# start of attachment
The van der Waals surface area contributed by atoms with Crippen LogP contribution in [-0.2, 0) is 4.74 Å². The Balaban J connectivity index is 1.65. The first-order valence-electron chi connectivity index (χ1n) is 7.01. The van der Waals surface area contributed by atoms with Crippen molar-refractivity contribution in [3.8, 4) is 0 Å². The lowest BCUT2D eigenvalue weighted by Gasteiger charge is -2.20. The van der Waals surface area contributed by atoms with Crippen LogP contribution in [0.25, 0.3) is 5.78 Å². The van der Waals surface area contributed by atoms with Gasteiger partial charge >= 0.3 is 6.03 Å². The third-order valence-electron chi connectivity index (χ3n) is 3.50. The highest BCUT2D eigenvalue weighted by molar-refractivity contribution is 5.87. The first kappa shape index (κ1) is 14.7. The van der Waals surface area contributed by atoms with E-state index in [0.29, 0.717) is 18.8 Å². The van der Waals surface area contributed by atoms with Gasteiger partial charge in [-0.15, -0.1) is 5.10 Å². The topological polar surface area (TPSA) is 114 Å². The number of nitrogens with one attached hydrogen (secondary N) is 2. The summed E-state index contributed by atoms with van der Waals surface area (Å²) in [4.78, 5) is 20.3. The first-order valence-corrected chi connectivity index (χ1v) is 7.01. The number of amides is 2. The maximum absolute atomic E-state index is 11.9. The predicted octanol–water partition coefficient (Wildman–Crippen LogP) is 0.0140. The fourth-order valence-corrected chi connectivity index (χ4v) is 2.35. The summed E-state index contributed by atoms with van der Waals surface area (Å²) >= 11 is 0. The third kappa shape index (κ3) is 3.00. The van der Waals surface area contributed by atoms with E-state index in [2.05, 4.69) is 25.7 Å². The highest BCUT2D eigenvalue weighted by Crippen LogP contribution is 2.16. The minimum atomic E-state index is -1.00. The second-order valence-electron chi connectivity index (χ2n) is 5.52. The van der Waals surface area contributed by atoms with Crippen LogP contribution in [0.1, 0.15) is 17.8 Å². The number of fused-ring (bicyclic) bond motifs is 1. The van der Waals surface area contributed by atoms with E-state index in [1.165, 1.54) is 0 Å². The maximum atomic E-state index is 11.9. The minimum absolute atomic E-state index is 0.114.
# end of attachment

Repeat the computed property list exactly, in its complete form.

The van der Waals surface area contributed by atoms with Crippen LogP contribution in [-0.2, 0) is 4.74 Å². The Balaban J connectivity index is 1.65. The first-order valence-electron chi connectivity index (χ1n) is 7.01. The van der Waals surface area contributed by atoms with Crippen molar-refractivity contribution in [3.8, 4) is 0 Å². The lowest BCUT2D eigenvalue weighted by Gasteiger charge is -2.20. The van der Waals surface area contributed by atoms with Crippen LogP contribution in [0.25, 0.3) is 5.78 Å². The van der Waals surface area contributed by atoms with Gasteiger partial charge >= 0.3 is 6.03 Å². The third-order valence-electron chi connectivity index (χ3n) is 3.50. The highest BCUT2D eigenvalue weighted by molar-refractivity contribution is 5.87. The first kappa shape index (κ1) is 14.7. The van der Waals surface area contributed by atoms with E-state index in [0.29, 0.717) is 18.8 Å². The van der Waals surface area contributed by atoms with Gasteiger partial charge in [-0.15, -0.1) is 5.10 Å². The topological polar surface area (TPSA) is 114 Å². The number of nitrogens with one attached hydrogen (secondary N) is 2. The summed E-state index contributed by atoms with van der Waals surface area (Å²) in [4.78, 5) is 20.3. The first-order valence-corrected chi connectivity index (χ1v) is 7.01. The number of amides is 2. The maximum absolute atomic E-state index is 11.9. The predicted octanol–water partition coefficient (Wildman–Crippen LogP) is 0.0140. The fourth-order valence-corrected chi connectivity index (χ4v) is 2.35. The summed E-state index contributed by atoms with van der Waals surface area (Å²) >= 11 is 0. The third kappa shape index (κ3) is 3.00. The van der Waals surface area contributed by atoms with E-state index in [2.05, 4.69) is 25.7 Å². The highest BCUT2D eigenvalue weighted by Crippen LogP contribution is 2.16. The minimum atomic E-state index is -1.00. The second-order valence-electron chi connectivity index (χ2n) is 5.52. The van der Waals surface area contributed by atoms with Crippen LogP contribution in [0.1, 0.15) is 17.8 Å². The number of fused-ring (bicyclic) bond motifs is 1. The van der Waals surface area contributed by atoms with E-state index in [1.165, 1.54) is 0 Å². The maximum atomic E-state index is 11.9. The minimum absolute atomic E-state index is 0.114.